(THIS ARTICLE IS MACHINE TRANSLATED by Google from Norwegian)
One woman says it took her seven years to get used to it. Another struggles daily to wear it in the morning – she has many negative memories from her wedding day, when it became a permanent part of her everyday life. It's all about wigs. Some ultra-Orthodox Jewish women wear them, and in the beginning Covered Up some of them talk about this tradition with astonishing honesty. In their world, the wig shows that a woman has the status of married. It is a protective shield and a sign of her personal integrity. Behind the wig there is a very private world.
These women still talk to the camera. Israeli director Rachel Elitzur herself has an ultra-Orthodox background, and in the film she portrays a vivid portrayal of the tension between her free, personal will and the massive social pressure of her surroundings. She wanted to tear herself apart – and now she has made this process a fascinating film.
The wig is a protective shield and a sign of the woman's personal
Elitzur grew up in a small, rural community in the northern part of Israel. Everyone around her was ultra-Orthodox. She describes it as a place full of cows and lots of flowers. There were no televisions there, no cinema, no computers – but books, and Elitzur read a lot. New Time met her recently, right after the screening of Covered Up at the Docaviv Film Festival in Tel Aviv.
"When I was 17, we moved to Bnei Brak." Elitzur refers to an ultra-
Orthodox suburb of Tel Aviv, where she attended a strictly religious girls' school. When she turned 20, she married a man who had just moved to Israel from the United States. "Before the wedding, I bought a wig," she recalls. "I just did it, without thinking about it. But when I got divorced a few years later, the questions started to pop up. ”
After the divorce, the wig tormented her emotionally. In ultra-Orthodox Judaism, a woman's hair belongs to her husband, and as a divorced woman, this intimacy conflicted with her feelings. She wanted the divorce to be total. It turned out to be easier said than done.
No way back
In the film, Rachel seeks advice from her parents. The father says there is no going back. Yes, she has divorced, which in itself is a problem according to the ultra-Orthodox tradition, but this still gives her no opportunity to return her status as unmarried. Her father is a warm man, and his frustration at not being able to be there completely for his daughter is clear. Both face social norms that are very difficult to escape. When Rachel asks her father about his chances of finding a new husband, his only advice is to pray to God and hope for the best.
The grandmother puts things in perspective: She wears no wig. When she was young, the norms were less strict and she had more freedom of choice. Would she have invested 10 000 shekel in a wig? Absolutely not. What about the 1000 shekel? No way. How much then? The grandmother might have considered 100, but both she and Rachel know that this is an unrealistic price. She says that a wig at least resembled a wig in her day. Today they are so skillfully made that you cannot distinguish them from real hair. So what's the point then? The grandmother considers it a waste of money and lists a number of worthy causes she would rather support. Still, she is not prejudiced, because she understands what social pressure is attached to the whole thing.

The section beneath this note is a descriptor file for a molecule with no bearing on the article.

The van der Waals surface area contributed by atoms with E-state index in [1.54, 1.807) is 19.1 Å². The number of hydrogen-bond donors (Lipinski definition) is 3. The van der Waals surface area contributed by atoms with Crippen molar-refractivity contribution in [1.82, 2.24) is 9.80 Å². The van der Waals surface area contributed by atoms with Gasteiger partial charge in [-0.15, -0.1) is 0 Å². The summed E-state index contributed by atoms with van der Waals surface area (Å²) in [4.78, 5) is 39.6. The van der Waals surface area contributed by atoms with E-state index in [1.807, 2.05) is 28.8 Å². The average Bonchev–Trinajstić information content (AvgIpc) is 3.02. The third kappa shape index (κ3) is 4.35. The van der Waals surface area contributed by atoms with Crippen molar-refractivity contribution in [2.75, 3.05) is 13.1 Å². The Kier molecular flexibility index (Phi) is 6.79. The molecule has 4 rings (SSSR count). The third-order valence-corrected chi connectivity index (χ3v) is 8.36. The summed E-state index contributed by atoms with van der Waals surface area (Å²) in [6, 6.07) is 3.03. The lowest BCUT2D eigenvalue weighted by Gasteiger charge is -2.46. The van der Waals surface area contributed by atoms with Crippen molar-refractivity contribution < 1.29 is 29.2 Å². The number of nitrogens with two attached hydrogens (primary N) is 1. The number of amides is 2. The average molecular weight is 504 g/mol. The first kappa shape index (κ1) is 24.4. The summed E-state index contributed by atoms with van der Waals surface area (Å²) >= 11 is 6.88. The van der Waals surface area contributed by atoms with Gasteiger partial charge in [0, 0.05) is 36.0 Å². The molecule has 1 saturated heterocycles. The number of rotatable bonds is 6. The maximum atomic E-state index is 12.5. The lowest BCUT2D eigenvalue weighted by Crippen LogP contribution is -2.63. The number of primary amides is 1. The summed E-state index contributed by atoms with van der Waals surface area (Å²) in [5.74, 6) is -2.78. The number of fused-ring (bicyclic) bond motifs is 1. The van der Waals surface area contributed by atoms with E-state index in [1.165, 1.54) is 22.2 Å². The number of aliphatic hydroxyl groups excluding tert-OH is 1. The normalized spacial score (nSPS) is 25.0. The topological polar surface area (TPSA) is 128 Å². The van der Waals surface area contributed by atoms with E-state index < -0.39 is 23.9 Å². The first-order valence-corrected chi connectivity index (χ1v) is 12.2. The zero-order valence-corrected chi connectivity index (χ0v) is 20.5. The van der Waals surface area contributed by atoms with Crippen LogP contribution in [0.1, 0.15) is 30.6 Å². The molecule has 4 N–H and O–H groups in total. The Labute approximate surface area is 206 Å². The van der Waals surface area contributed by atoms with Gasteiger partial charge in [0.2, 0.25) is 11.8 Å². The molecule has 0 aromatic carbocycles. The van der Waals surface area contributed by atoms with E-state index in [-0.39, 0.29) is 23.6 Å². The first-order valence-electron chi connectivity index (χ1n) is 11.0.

In ultra-Orthodox Judaism, the woman's hair belongs to her husband.
"There is no world thing about wigs in the Holy Scriptures. It just says that a woman should cover her hair, ”says Daniel Sperberunder during the reception after the screening. He is Rabbi Rachel consulting with the movie. He is also a professor of Talmudic Studies at the Bar Ilan University, known for his opinion that the interpretation of divine commandments has become much stricter in recent decades. "It's a big problem when that kind of thing becomes an irrevocable injunction, and completely absurd when a wig becomes a true copy of real hair."
Rachel has her first encounter with a secular hairdresser who admires her hair. Little by little, she becomes confident that she has something that is beautiful and natural, and that she feels good in her own body. Previously, she worked in an ultra-orthodox company where there was no question of throwing the wig. Then she got a place at the religious film school Ma'aleh in Jerusalem, where she found a far more open atmosphere – and where she decided to make this film.
Rachel is aware that she shares a problem with many women from all religions: She has no desire to break with her faith, but she would like to find the right compromise. "I handled the stressful situation after making my decision by praying to God," she smiles. "I had come to a point where my wig was worn, and I had to invest in a new one if I wanted to continue using it. A new wig costs 13 000 shekel, and I thought it was a lot of money for something I didn't need or want. ”
Elitzur wears long, black gloves when we meet. For her, it's another step away from inhibiting norms. An ultra-Orthodox woman is not allowed to greet men, but she would like the opportunity. The gloves give her a certain opportunity, without giving up the tradition completely. Another compromise, which is largely the essence of her film.
The film was shown at the film festival
Docaviv in Tel Aviv.